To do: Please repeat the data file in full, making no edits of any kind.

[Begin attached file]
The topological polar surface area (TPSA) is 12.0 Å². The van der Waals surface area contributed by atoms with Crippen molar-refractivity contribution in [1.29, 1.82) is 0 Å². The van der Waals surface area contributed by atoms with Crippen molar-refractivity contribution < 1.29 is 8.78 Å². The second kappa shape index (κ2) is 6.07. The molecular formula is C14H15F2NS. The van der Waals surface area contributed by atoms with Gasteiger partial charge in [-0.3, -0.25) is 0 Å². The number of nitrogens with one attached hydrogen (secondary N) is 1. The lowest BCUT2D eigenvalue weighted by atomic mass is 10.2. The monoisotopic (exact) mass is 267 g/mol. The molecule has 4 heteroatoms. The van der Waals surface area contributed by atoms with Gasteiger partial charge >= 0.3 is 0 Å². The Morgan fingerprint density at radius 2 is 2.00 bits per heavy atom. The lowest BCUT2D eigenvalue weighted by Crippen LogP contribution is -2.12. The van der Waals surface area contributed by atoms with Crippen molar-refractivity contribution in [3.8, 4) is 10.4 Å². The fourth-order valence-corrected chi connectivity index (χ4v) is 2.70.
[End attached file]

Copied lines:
The topological polar surface area (TPSA) is 12.0 Å². The van der Waals surface area contributed by atoms with Crippen molar-refractivity contribution in [1.29, 1.82) is 0 Å². The van der Waals surface area contributed by atoms with Crippen molar-refractivity contribution < 1.29 is 8.78 Å². The second kappa shape index (κ2) is 6.07. The molecular formula is C14H15F2NS. The van der Waals surface area contributed by atoms with Gasteiger partial charge in [-0.3, -0.25) is 0 Å². The number of nitrogens with one attached hydrogen (secondary N) is 1. The lowest BCUT2D eigenvalue weighted by atomic mass is 10.2. The monoisotopic (exact) mass is 267 g/mol. The molecule has 4 heteroatoms. The van der Waals surface area contributed by atoms with Gasteiger partial charge >= 0.3 is 0 Å². The Morgan fingerprint density at radius 2 is 2.00 bits per heavy atom. The lowest BCUT2D eigenvalue weighted by Crippen LogP contribution is -2.12. The van der Waals surface area contributed by atoms with Crippen molar-refractivity contribution in [3.8, 4) is 10.4 Å². The fourth-order valence-corrected chi connectivity index (χ4v) is 2.70.